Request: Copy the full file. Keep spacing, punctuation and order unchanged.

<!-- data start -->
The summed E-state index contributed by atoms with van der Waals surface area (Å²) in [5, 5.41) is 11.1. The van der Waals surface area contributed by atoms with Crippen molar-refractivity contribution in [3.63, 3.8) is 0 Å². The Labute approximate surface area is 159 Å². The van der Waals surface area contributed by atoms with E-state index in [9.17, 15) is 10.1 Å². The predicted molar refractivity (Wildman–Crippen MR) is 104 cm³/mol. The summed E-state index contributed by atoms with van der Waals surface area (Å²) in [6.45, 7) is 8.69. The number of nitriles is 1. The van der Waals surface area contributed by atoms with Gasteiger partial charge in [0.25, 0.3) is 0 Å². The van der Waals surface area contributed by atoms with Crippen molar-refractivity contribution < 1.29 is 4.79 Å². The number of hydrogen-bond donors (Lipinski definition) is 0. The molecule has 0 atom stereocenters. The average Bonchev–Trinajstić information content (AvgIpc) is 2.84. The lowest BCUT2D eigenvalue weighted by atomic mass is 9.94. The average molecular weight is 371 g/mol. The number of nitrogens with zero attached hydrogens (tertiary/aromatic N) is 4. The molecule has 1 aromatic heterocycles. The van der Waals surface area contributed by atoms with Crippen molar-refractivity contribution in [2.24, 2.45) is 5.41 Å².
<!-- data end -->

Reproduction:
The summed E-state index contributed by atoms with van der Waals surface area (Å²) in [5, 5.41) is 11.1. The van der Waals surface area contributed by atoms with Crippen molar-refractivity contribution in [3.63, 3.8) is 0 Å². The Labute approximate surface area is 159 Å². The van der Waals surface area contributed by atoms with E-state index in [9.17, 15) is 10.1 Å². The predicted molar refractivity (Wildman–Crippen MR) is 104 cm³/mol. The summed E-state index contributed by atoms with van der Waals surface area (Å²) in [6.45, 7) is 8.69. The number of nitriles is 1. The van der Waals surface area contributed by atoms with Gasteiger partial charge in [0.25, 0.3) is 0 Å². The van der Waals surface area contributed by atoms with Crippen molar-refractivity contribution < 1.29 is 4.79 Å². The number of hydrogen-bond donors (Lipinski definition) is 0. The molecule has 0 atom stereocenters. The average Bonchev–Trinajstić information content (AvgIpc) is 2.84. The lowest BCUT2D eigenvalue weighted by atomic mass is 9.94. The average molecular weight is 371 g/mol. The number of nitrogens with zero attached hydrogens (tertiary/aromatic N) is 4. The molecule has 1 aromatic heterocycles. The van der Waals surface area contributed by atoms with Crippen molar-refractivity contribution in [2.24, 2.45) is 5.41 Å².